About Occidental

Occidental is an international energy company with assets primarily in the United States, the Middle East and North Africa. We are one of the largest oil producers in the U.S., including a leading producer in the Permian and DJ basins, and offshore Gulf of Mexico. Our midstream and marketing segment provides flow assurance and maximizes the value of our oil and gas. Our chemical subsidiary OxyChem manufactures the building blocks for life-enhancing products. Our Oxy Low Carbon Ventures subsidiary is advancing leading-edge technologies and business solutions that economically grow our business while reducing emissions. We are committed to using our global leadership in carbon management to advance a lower-carbon world. Visit for more information.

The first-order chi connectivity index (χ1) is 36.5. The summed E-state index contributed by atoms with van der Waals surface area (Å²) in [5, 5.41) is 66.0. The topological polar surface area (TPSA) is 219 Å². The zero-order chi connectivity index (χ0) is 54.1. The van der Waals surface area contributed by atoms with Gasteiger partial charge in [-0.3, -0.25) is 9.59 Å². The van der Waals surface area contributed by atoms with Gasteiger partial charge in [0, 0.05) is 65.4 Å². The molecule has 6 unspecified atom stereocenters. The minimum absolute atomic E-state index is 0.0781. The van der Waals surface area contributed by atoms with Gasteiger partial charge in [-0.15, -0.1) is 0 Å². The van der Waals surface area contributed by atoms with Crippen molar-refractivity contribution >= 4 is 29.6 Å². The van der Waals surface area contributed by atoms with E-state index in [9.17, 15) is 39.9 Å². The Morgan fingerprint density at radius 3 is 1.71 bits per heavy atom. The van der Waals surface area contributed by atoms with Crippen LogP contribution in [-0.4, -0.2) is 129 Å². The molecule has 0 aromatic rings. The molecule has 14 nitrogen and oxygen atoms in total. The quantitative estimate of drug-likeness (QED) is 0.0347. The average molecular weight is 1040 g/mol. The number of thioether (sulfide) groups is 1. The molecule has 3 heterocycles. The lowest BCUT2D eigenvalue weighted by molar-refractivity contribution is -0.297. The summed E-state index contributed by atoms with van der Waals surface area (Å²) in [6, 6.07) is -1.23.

About 1PointFive

1PointFive is a Carbon Capture, Utilization and Sequestration (CCUS) platform that is working to help curb global temperature rise to 1.5°C by 2050 through the deployment of decarbonization solutions, including Carbon Engineering’s Direct Air Capture (DAC) and AIR TO FUELS™ technologies alongside geologic sequestration hubs. More at TO FUELS™ is a registered trademark of Carbon Engineering Ltd.

About Carbon Engineering

Carbon Engineering (CE) is a climate solutions company. CE is focused on the global deployment of large-scale Direct Air Capture (DAC) technology that captures carbon dioxide out of the atmosphere so it can be permanently stored deep underground or used to produce clean, affordable transportation fuels. With its partners, CE is working to deploy large-scale, commercial DAC facilities in multiple markets around the globe. More at

Forward-Looking Statements